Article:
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Nuclear Chemistry – Radioactive Decay

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1 Nuclear Chemistry – Radioactive Decay

2 The discovery of radiation
In 1896 Henri Becquerel made an important discovery. He accidentally had placed a piece of uranium ore on top of an unexposed photographic plate. Later, when the plate was developed, the image of the rock was found on the plate. Based on further experiments, he concluded that the plate had been exposed by rays given off by the uranium.

3 Madame Curie discovers Radium and Polonium
Following Becquerel’s discovery, Marie Sklodowska Curie and her husband, Pierre Curie, attempted to isolate the “radioactive” material from the uranium ore. In doing so they discovered two new elements, Radium and Polonium, both of which were more radioactive than the original ore.

4 Ernest Rutherford Rutherford investigated this new property of matter and discovered that, in the process of emitting radiation, atoms of one element became atoms of another element. Today, we describe the process of an atom of one element becoming an atom of a different element as transmutation.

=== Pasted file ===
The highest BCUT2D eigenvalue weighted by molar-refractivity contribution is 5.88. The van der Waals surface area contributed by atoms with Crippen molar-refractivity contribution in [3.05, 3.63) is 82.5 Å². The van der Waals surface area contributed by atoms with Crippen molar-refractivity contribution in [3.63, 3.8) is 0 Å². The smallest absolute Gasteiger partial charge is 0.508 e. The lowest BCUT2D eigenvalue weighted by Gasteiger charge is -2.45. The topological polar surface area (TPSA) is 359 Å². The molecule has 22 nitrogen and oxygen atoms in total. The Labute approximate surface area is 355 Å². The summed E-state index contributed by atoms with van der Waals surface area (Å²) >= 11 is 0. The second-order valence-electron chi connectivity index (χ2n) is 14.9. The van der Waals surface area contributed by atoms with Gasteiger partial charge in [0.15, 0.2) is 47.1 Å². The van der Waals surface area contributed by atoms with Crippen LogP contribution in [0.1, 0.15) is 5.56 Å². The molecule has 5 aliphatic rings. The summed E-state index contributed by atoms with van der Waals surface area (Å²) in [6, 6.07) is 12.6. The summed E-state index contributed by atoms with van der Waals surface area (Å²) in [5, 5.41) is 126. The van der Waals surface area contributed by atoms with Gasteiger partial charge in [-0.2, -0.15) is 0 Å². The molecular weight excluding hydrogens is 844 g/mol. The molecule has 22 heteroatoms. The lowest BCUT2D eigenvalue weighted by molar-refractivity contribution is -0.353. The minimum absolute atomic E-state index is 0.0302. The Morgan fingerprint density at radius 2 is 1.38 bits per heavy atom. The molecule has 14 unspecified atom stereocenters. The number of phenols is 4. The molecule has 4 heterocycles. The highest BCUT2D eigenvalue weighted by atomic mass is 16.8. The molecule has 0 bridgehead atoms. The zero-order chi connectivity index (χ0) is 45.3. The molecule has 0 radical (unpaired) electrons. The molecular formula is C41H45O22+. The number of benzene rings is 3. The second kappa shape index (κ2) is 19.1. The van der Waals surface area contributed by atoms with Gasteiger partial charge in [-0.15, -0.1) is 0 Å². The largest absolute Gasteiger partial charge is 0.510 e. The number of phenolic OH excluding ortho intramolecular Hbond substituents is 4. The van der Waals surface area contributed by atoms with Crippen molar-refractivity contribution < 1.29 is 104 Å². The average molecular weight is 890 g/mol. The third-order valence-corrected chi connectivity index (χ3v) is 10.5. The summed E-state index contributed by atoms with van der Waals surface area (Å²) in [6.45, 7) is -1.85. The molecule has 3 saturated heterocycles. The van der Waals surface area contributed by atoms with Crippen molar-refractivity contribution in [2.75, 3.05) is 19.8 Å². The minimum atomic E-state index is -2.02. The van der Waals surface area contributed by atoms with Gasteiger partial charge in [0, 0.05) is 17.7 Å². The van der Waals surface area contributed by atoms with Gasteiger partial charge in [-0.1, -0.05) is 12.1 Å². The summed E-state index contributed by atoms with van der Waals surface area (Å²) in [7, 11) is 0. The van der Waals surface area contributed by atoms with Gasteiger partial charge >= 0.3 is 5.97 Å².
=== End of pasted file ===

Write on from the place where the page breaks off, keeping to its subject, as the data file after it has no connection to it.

5 Rutherford discovered the different types of radiation
Rutherford was the first to identify and name two different types of radiation given off when an atom of one element underwent transmutation and became an atom of another element. The two types of radiation he found were: The alpha particle (a) The beta particle (b) A third type of radiation that was discovered later is called: Gamma radiation (g)

6 The properties of the different types of radiation
The differences between the three types of radiation can be seen by passing them through an electric field.

7 Characteristics of an alpha particle
The alpha particle (a) is deflected to some extent toward the negative plate. This indicated that it is positively (+) charged and has a fairly large mass. Today we know that an a particle is the same as the nucleus of a He atom.

8 Characteristics of a beta particle
The beta particle (b) is deflected toward the positive plate (+). It is also deflected more than the a particle This indicates that it is negatively (-) charged and has a much smaller mass than the a particle. Today we know that a b particle is the same as an electron.

9 Characteristics of gamma radiation
Gamma radiation (g) is not deflected toward either the positive (+) or negative (-) plate. This indicates that it has no charge. Today we know that gamma rays are a type of electromagnetic radiation made up of photons (packets of energy).